It turns out that the Dawsons’ one way out — a risky procedure to keep Shannon from bleeding to death during delivery — proved successful. Sophiann was born within eleven minutes and Shannon was out of surgery an hour later. As if that weren’t enough drama, Sophiann stopped breathing at four months, was revived, stopped breathing again and was rushed to a hospital. She pulled through, but it was a rough year. Speaking of the initial delivery, Shannon told Cabot:

“It was truly a medical miracle,” said Shannon. “But we know where that miracle came from.”

And the reader is to infer that this miracle came from God. Now, I know some people believe that religious distinctions are unimportant and that a generic “faith in God” is all that matters in a story like this, but the reader who sent it along (as well as countless others, I’m sure) was left with many questions unanswered:

So when the kick of all ages clanged off the support bar in Baltimore and bounced back into the end zone to help catapult the Browns to a 6-4 record and keep them in the playoff hunt, the Dawsons felt it was a little gift from above. . . .

“Every night, Phil and I pray to God to keep us here so that we could see the victorious side of it,” said Shannon. “Lately, we’ve been pinching ourselves and saying, is this really happening?”

The day after the kick, Dawson was in demand, appearing on ESPN’s First Take and about seven national radio shows. “But I was the same old knucklehead to my kids,” he joked.

The kick was great, something they’ll never forget.

“But we already had so much to be grateful for,” said Shannon.

Particularly because Cabot is so good with the other details — crafting sentences to convey the love in the Dawson marriage and family, beautifully describing “the wacky, bouncing 51-yarder that sent the game into OT” — the failure to tell us anything of substance about the faith of the Dawsons is jarring. In whom, exactly, do they place their faith? What are their spiritual disciplines? Where do they worship?

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Time to program your Google alerts

bonds heroThe key search terms are “God” and “Barry Bonds.”

The truly brazen can add “born again,” but it may take a few weeks for that to show up — other than in sarcastic references in sports-page columns. You may also want to search for “Bonds,” “point to the sky.”

But the religious language has already started, so I wanted to open this up as a thread for those who see serious stories that raise religious and/or faith issues in the Bonds coverage. Again, we don’t want to bash Bonds here. That is not the point. We want to look for signs of religion news and language in the coverage of the case.

You honestly don’t think this is coming? I know. Bonds is his own man and his pride is very strong. And, when he points up in the sky after a home run, it means something to him. Maybe several things. Thus, we are starting to see language like this, taken, logically enough, from the San Francisco Chronicle:

Steve Kinney of San Jose, sipping a bourbon and water at the bar in MoMo’s, was more charitable. He likes Bonds, he likes baseball and he believes that people, especially Bonds, are innocent until proven guilty and maybe even after.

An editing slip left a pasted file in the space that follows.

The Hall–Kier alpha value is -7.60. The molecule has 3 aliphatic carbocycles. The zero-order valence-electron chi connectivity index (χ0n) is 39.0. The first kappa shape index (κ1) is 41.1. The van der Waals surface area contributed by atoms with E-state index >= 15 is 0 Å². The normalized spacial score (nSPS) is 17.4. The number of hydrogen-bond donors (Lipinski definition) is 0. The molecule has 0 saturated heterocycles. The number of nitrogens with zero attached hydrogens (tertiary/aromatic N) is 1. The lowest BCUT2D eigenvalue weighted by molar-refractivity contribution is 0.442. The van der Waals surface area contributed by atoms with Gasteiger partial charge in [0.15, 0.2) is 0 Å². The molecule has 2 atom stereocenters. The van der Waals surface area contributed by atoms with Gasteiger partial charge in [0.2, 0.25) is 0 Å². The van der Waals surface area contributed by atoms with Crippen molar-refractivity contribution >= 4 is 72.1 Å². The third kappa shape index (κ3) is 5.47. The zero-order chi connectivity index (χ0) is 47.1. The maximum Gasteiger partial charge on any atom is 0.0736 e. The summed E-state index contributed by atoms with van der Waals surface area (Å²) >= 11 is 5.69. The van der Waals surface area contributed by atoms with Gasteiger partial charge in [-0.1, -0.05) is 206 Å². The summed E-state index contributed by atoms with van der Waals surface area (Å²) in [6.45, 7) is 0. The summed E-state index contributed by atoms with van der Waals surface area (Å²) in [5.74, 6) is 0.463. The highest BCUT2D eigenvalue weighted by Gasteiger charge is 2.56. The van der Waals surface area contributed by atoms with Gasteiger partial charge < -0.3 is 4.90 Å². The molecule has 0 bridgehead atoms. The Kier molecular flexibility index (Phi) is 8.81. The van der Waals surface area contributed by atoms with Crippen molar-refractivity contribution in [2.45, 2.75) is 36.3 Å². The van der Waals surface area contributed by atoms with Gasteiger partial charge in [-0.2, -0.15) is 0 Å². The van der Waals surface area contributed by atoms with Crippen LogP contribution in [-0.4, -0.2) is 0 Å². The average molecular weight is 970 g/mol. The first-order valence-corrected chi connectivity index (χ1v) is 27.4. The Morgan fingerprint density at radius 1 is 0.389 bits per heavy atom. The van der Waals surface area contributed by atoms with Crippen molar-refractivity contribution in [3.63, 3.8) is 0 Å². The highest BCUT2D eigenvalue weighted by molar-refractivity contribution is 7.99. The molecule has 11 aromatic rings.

“Who knows if he did it?” Kinney said. “No one has any proof. This is between Barry Bonds and his God.”

Over at The Huffington Post, columnist Tom McNichol has already gone to the logal topic — in his post “God and Baseball.” We will officially arrive when the George Will column on this topic hits the Washington Post Syndicate.

Take it away, McNichol:

On one level, the point-to-the-sky gesture can be seen as a legitimate way of giving thanks to an unseen Creator who has endowed the baseball player with special gifts. The pro athlete’s gifts are special indeed; they enable grown men to play a kid’s game and become millionaires. If that doesn’t deserve thanks, nothing does.

But the God invoked by ballplayers when they point to the sky is quite a peculiar Deity, one whose preferences, desires, and team loyalties seem to track very closely with those of the player doing the pointing. The God that Barry Bonds points to doesn’t worry about all the steroid talk — He just digs the long ball. David Ortiz’s Big Papi apparently doesn’t care much for American League pitchers in general or the Yankees and Rockies in particular. Reliever Francisco Rodriguez’s God doesn’t think the save is a cheap stat; it’s a great stat! God knows the save should be more generously rewarded than it already is, and with His help, Rodriguez will someday get the contract he deserves.

We tend to fashion God in our own image and likeness.

Does all of this sound very American to you?

Help us watch for the serious articles on this. Please.

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Ghosts in the coach Reid story

Philadelphia Eagles head coach Andy ReidThe troubles in the family of Philadelphia Eagles head coach Andy Reid is a difficult story for reporters to cover. In many ways, one would wish for the story to just go away. Coach Reid’s family life is in public disarray. A judge has publicly castigated him about his abilities as a parent and his two oldest sons are in prison because of their long-standing drug addictions.

A headline from The New York Times is particularly appropriate: “There Are No Easy Answers for Reid and His Family.”

Much of this story appropriately has to do with drug addiction and whether it should be considered a disease. But there is another aspect of this highly personal story that has not received much attention, particularly by the Times. The Philadelphia Inquirer, perhaps because it is closer to the story than anyone else, touched on it on Sunday: